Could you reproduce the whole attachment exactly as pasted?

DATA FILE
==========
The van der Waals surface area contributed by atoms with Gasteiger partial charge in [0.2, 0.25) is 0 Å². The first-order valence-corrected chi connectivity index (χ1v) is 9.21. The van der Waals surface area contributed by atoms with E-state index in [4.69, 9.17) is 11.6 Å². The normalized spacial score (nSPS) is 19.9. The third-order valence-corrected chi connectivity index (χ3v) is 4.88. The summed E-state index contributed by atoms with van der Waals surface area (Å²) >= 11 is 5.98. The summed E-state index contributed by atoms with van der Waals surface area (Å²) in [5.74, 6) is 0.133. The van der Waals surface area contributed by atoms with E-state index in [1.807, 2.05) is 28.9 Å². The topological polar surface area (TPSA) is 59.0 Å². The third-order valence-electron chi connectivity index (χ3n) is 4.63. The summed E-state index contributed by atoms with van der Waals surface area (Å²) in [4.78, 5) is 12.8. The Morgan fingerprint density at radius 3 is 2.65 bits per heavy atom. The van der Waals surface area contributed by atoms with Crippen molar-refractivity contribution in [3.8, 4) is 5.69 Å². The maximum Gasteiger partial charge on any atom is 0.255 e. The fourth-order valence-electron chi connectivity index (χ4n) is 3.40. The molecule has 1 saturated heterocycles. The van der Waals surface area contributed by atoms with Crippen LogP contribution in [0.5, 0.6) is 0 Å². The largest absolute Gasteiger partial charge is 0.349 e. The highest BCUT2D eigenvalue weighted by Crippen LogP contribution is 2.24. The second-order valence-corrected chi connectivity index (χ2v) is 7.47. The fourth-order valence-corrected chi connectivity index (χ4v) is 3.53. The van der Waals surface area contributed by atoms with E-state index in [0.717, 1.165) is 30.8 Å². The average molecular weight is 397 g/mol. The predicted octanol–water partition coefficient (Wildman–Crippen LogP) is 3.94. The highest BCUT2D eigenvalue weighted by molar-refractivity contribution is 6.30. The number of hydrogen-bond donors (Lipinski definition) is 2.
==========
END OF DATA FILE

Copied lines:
The van der Waals surface area contributed by atoms with Gasteiger partial charge in [0.2, 0.25) is 0 Å². The first-order valence-corrected chi connectivity index (χ1v) is 9.21. The van der Waals surface area contributed by atoms with E-state index in [4.69, 9.17) is 11.6 Å². The normalized spacial score (nSPS) is 19.9. The third-order valence-corrected chi connectivity index (χ3v) is 4.88. The summed E-state index contributed by atoms with van der Waals surface area (Å²) >= 11 is 5.98. The summed E-state index contributed by atoms with van der Waals surface area (Å²) in [5.74, 6) is 0.133. The van der Waals surface area contributed by atoms with E-state index in [1.807, 2.05) is 28.9 Å². The topological polar surface area (TPSA) is 59.0 Å². The third-order valence-electron chi connectivity index (χ3n) is 4.63. The summed E-state index contributed by atoms with van der Waals surface area (Å²) in [4.78, 5) is 12.8. The Morgan fingerprint density at radius 3 is 2.65 bits per heavy atom. The van der Waals surface area contributed by atoms with Crippen molar-refractivity contribution in [3.8, 4) is 5.69 Å². The maximum Gasteiger partial charge on any atom is 0.255 e. The fourth-order valence-electron chi connectivity index (χ4n) is 3.40. The molecule has 1 saturated heterocycles. The van der Waals surface area contributed by atoms with Crippen LogP contribution in [0.5, 0.6) is 0 Å². The largest absolute Gasteiger partial charge is 0.349 e. The highest BCUT2D eigenvalue weighted by Crippen LogP contribution is 2.24. The second-order valence-corrected chi connectivity index (χ2v) is 7.47. The fourth-order valence-corrected chi connectivity index (χ4v) is 3.53. The van der Waals surface area contributed by atoms with E-state index in [0.717, 1.165) is 30.8 Å². The average molecular weight is 397 g/mol. The predicted octanol–water partition coefficient (Wildman–Crippen LogP) is 3.94. The highest BCUT2D eigenvalue weighted by molar-refractivity contribution is 6.30. The number of hydrogen-bond donors (Lipinski definition) is 2.